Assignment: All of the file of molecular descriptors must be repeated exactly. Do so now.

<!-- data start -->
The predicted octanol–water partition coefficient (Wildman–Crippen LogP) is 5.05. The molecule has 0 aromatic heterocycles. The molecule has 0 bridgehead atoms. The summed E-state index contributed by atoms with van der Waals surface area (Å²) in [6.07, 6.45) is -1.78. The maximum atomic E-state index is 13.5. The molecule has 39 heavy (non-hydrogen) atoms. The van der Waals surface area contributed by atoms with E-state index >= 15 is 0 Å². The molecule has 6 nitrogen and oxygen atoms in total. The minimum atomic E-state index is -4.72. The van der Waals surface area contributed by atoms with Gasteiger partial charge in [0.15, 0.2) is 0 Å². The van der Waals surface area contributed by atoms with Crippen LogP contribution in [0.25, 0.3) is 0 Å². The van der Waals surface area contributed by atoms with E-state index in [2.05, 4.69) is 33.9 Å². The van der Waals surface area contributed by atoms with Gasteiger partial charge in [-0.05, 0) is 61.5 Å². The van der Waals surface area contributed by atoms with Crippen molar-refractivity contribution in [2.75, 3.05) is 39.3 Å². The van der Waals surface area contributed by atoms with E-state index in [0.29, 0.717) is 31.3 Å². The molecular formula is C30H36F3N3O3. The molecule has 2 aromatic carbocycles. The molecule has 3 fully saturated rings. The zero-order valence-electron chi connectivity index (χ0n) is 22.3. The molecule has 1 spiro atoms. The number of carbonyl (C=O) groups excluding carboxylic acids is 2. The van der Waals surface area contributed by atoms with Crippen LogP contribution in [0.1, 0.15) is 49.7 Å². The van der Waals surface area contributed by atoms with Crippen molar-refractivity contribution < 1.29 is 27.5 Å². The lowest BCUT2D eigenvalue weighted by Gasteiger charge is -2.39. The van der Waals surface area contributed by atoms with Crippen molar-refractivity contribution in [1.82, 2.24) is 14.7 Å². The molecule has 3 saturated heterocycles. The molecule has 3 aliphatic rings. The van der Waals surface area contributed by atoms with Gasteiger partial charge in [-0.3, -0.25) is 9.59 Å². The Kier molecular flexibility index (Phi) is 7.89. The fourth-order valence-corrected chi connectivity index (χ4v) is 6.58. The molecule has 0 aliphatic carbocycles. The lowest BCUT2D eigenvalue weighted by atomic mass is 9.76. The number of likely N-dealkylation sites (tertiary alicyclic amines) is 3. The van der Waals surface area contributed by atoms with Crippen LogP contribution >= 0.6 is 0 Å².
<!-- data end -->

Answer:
The predicted octanol–water partition coefficient (Wildman–Crippen LogP) is 5.05. The molecule has 0 aromatic heterocycles. The molecule has 0 bridgehead atoms. The summed E-state index contributed by atoms with van der Waals surface area (Å²) in [6.07, 6.45) is -1.78. The maximum atomic E-state index is 13.5. The molecule has 39 heavy (non-hydrogen) atoms. The van der Waals surface area contributed by atoms with E-state index >= 15 is 0 Å². The molecule has 6 nitrogen and oxygen atoms in total. The minimum atomic E-state index is -4.72. The van der Waals surface area contributed by atoms with Gasteiger partial charge in [0.15, 0.2) is 0 Å². The van der Waals surface area contributed by atoms with Crippen LogP contribution in [0.25, 0.3) is 0 Å². The van der Waals surface area contributed by atoms with E-state index in [2.05, 4.69) is 33.9 Å². The van der Waals surface area contributed by atoms with Gasteiger partial charge in [-0.05, 0) is 61.5 Å². The van der Waals surface area contributed by atoms with Crippen molar-refractivity contribution in [2.75, 3.05) is 39.3 Å². The van der Waals surface area contributed by atoms with E-state index in [0.29, 0.717) is 31.3 Å². The molecular formula is C30H36F3N3O3. The molecule has 2 aromatic carbocycles. The molecule has 3 fully saturated rings. The zero-order valence-electron chi connectivity index (χ0n) is 22.3. The molecule has 1 spiro atoms. The number of carbonyl (C=O) groups excluding carboxylic acids is 2. The van der Waals surface area contributed by atoms with Crippen LogP contribution in [0.1, 0.15) is 49.7 Å². The van der Waals surface area contributed by atoms with Crippen molar-refractivity contribution < 1.29 is 27.5 Å². The lowest BCUT2D eigenvalue weighted by Gasteiger charge is -2.39. The van der Waals surface area contributed by atoms with Crippen molar-refractivity contribution in [1.82, 2.24) is 14.7 Å². The molecule has 3 saturated heterocycles. The molecule has 3 aliphatic rings. The van der Waals surface area contributed by atoms with Gasteiger partial charge in [-0.3, -0.25) is 9.59 Å². The Kier molecular flexibility index (Phi) is 7.89. The fourth-order valence-corrected chi connectivity index (χ4v) is 6.58. The molecule has 0 aliphatic carbocycles. The lowest BCUT2D eigenvalue weighted by atomic mass is 9.76. The number of likely N-dealkylation sites (tertiary alicyclic amines) is 3. The van der Waals surface area contributed by atoms with Crippen LogP contribution >= 0.6 is 0 Å².